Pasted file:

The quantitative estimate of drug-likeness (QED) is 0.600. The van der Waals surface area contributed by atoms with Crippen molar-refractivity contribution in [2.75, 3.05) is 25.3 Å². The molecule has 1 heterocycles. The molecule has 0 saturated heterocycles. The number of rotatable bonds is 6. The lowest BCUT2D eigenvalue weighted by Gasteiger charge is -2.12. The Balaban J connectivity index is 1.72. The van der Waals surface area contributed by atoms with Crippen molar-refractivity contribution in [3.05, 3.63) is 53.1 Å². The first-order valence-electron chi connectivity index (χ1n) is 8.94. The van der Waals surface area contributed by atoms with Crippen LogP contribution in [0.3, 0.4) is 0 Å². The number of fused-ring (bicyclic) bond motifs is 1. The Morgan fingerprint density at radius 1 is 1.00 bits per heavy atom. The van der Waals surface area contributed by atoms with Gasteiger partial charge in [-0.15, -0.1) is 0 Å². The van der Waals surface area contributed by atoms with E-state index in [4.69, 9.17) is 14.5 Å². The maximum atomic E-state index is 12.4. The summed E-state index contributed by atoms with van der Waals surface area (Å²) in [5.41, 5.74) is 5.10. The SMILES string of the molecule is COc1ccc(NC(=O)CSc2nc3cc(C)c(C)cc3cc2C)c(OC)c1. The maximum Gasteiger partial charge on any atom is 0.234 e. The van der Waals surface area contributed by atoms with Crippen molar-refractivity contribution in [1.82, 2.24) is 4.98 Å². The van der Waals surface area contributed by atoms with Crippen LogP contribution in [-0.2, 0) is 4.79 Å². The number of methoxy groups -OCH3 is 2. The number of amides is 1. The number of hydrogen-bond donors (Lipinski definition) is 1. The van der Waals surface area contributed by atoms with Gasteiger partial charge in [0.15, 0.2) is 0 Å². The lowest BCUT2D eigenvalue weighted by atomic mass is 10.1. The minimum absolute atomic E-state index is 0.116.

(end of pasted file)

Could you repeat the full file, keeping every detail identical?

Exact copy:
The quantitative estimate of drug-likeness (QED) is 0.600. The van der Waals surface area contributed by atoms with Crippen molar-refractivity contribution in [2.75, 3.05) is 25.3 Å². The molecule has 1 heterocycles. The molecule has 0 saturated heterocycles. The number of rotatable bonds is 6. The lowest BCUT2D eigenvalue weighted by Gasteiger charge is -2.12. The Balaban J connectivity index is 1.72. The van der Waals surface area contributed by atoms with Crippen molar-refractivity contribution in [3.05, 3.63) is 53.1 Å². The first-order valence-electron chi connectivity index (χ1n) is 8.94. The van der Waals surface area contributed by atoms with Crippen LogP contribution in [0.3, 0.4) is 0 Å². The number of fused-ring (bicyclic) bond motifs is 1. The Morgan fingerprint density at radius 1 is 1.00 bits per heavy atom. The van der Waals surface area contributed by atoms with Gasteiger partial charge in [-0.15, -0.1) is 0 Å². The van der Waals surface area contributed by atoms with E-state index in [4.69, 9.17) is 14.5 Å². The maximum atomic E-state index is 12.4. The summed E-state index contributed by atoms with van der Waals surface area (Å²) in [5.41, 5.74) is 5.10. The SMILES string of the molecule is COc1ccc(NC(=O)CSc2nc3cc(C)c(C)cc3cc2C)c(OC)c1. The maximum Gasteiger partial charge on any atom is 0.234 e. The van der Waals surface area contributed by atoms with Crippen molar-refractivity contribution in [1.82, 2.24) is 4.98 Å². The van der Waals surface area contributed by atoms with Crippen LogP contribution in [-0.2, 0) is 4.79 Å². The number of methoxy groups -OCH3 is 2. The number of amides is 1. The number of hydrogen-bond donors (Lipinski definition) is 1. The van der Waals surface area contributed by atoms with Gasteiger partial charge in [0.15, 0.2) is 0 Å². The lowest BCUT2D eigenvalue weighted by atomic mass is 10.1. The minimum absolute atomic E-state index is 0.116.